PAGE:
I had a very nice email recently from a reader seeking advice. My favourite kind of reader email, really - actually asking my opinion. It gives me licence to take a deep breath and just go on and on and on about what I think, which is the state in which I am happiest, as long-time readers of this blog will know.
Anyway the email went "Shall I take my 2 year old on a 7 hour flight to Montreal?" And my answer, which ran to several hundred words, was: "No." I guessed that if she was even asking me, she was really looking for a "no" answer anyway, she just wanted it validated by a dispassionate third party.
As I was writing my reply to her, hammering away at my keyboard (I do not type in a tapetty tappetty tap way, I HAMMMER THE FUCKING KEYS LIKE THEY HAVE DONE SOMETHING BAD - I always used to get complaints at work about it) some things became clear to me.
I ended up writing this paragraph:
"I’ve always felt like I had my whole life up until having kids to travel and fuck about and do whatever I want, and it’s not long now until my kids can both travel and appreciate the ride and have a good time.
I don’t understand why some people *insist* that children shouldn’t slow you down and root you a bit. Why not? Why can’t we all just be still for a few years and then take off round the world and be wild and crazy once everyone’s a bit more grown-up? I find the pressure to continue on as you always did after you’ve had kids very oppressive and it pisses me off."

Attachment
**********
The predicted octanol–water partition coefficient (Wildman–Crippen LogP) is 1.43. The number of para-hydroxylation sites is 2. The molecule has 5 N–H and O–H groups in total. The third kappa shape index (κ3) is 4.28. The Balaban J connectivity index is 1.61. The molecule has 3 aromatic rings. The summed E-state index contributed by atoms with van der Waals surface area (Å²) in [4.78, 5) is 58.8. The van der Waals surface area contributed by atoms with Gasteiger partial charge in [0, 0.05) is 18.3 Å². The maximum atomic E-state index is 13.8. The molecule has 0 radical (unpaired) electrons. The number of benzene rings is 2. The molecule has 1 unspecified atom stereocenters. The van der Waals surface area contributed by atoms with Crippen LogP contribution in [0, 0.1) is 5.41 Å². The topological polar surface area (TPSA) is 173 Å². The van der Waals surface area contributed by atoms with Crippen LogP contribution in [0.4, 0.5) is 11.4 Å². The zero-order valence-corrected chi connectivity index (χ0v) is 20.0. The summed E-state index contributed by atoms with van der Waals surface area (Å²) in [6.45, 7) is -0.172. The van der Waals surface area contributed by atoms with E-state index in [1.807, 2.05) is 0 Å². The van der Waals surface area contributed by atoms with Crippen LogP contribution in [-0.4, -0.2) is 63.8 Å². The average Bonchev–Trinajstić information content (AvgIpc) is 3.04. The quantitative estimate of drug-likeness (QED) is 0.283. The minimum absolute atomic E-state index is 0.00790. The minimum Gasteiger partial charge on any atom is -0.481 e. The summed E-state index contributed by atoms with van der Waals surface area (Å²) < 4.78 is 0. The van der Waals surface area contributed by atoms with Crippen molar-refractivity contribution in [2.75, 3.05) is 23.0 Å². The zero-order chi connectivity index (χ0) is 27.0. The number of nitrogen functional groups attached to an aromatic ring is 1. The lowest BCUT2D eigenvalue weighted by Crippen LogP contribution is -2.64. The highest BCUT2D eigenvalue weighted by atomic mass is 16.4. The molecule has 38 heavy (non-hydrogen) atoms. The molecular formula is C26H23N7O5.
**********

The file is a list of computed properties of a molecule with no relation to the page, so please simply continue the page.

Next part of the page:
I didn't know that that's what I thought until I wrote that down, but now I realise that this is exactly what I think. I am probably over-sensitive to it, but I do feel under pressure to carry on as if I haven't had kids and it properly fucks me off. It's the thing I encounter most often that makes me most angry. Because the fact is that although my children are perfectly alright, I do not find them relaxing company. I cannot just drag them about with me and get drunk and not care and let them run wild because within moments Sam will have fallen down hard against something and there will be blood. Kitty will have found a pair of scissors. It's not relaxing, I don't like it, don't make me do it.
I recall my friend Max, who I think occasionally reads this from California where he now lives, declaring that he and his wife do not drink when they are in charge of the kids because if they were to let go in such a way, their children would be found "covered in nettle stings, being eaten by wasps". They are modern, cool and thoughtful parents and I have clutched this statement to me, like the Gollum with his ring, since hearing it.
There is a little saying that my husband once heard and was impressed by, which goes "don't compare the inside of your life with the outside of other people's". This works in two ways: first, don't think that other people are having a better time than you from what you can superficially deduce. Second: other people have a different experience of life from you, they are different people, they make it work in their own way.